Here, Menand raises some valuable points of caution. In his line of argument, going public may mean caving in, stripping our ideas of nuance, and abandoning precision or critical thinking for the sake of public acceptance. Of course most of us agree that teachers who passively abide by common sense notions and status quo values are not acting like responsible academics, and none of us would endorse this behavior. However, as noteworthy as such cautions may be, the distinction between the academic and the public seems overdrawn here. After all, there are nearly 5,000 college campuses in the United States, enrolling more than 14 million students, with enrollments projected to increase through the year 2014. This is to say that the question of “going public” has already, to a very large extent, been settled: academic work is quite thoroughly situated in the public realm, and if the public considers ignorance to be “almost an entitlement,” then we are at least partly to blame for this state of affairs. Gerald Graff goes so far as to claim that the “university is itself popular culture -- what else should we call an institution that serves millions if not an agent of mass popularization. But the university still behaves as if it were unpopular culture, and the anachronistic opposition of academia and journalism continues to provide academics with an iron clad excuse for communicative ineptitude.”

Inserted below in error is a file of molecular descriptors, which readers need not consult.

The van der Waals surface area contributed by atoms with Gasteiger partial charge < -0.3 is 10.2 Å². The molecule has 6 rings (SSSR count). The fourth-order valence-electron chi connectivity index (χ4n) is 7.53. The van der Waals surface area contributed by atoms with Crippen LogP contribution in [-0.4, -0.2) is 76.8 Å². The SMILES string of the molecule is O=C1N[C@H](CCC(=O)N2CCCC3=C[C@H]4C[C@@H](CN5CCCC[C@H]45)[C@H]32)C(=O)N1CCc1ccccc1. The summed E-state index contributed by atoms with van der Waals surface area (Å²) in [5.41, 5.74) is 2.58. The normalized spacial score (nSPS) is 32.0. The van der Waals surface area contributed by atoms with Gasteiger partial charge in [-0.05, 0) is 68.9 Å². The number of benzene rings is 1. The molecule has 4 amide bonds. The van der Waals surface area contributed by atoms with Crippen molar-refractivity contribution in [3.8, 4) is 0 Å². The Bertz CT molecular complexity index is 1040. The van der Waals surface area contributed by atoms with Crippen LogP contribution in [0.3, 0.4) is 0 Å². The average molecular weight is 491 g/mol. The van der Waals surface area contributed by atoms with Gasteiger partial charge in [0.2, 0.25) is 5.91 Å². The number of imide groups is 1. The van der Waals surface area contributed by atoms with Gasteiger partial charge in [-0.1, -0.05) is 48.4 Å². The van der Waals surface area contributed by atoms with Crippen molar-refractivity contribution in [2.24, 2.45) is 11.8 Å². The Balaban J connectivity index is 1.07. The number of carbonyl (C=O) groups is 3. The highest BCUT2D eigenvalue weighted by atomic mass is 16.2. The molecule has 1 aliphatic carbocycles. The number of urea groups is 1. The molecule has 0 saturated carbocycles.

Going public, therefore, is a useful but not entirely adequate phrase, since it does not explain how more public exposure will improve the current state of the humanities or the public’s view of work done within it. Therefore, we would like to focus on improving the work which is, far and away, the most public and the most popular -- that is to say, our teaching. It will be necessary for educators in English studies to make the case for the work of English studies. Increased and accessible public discourse about teaching literature and writing may be a first step, but one which would require more questioning of what we mean by teaching, to whom it is valuable, and why. As opposed to (re)fighting the culture wars with those like James Piereson, or resisting the public face of academic work, we might practice our discourse theories with the public, rather than merely attempt to report on them, even in jargon-free language. This assumes a dialogue that transforms not only the content of the humanities but also the participants of the conversation -- especially, teachers and their students.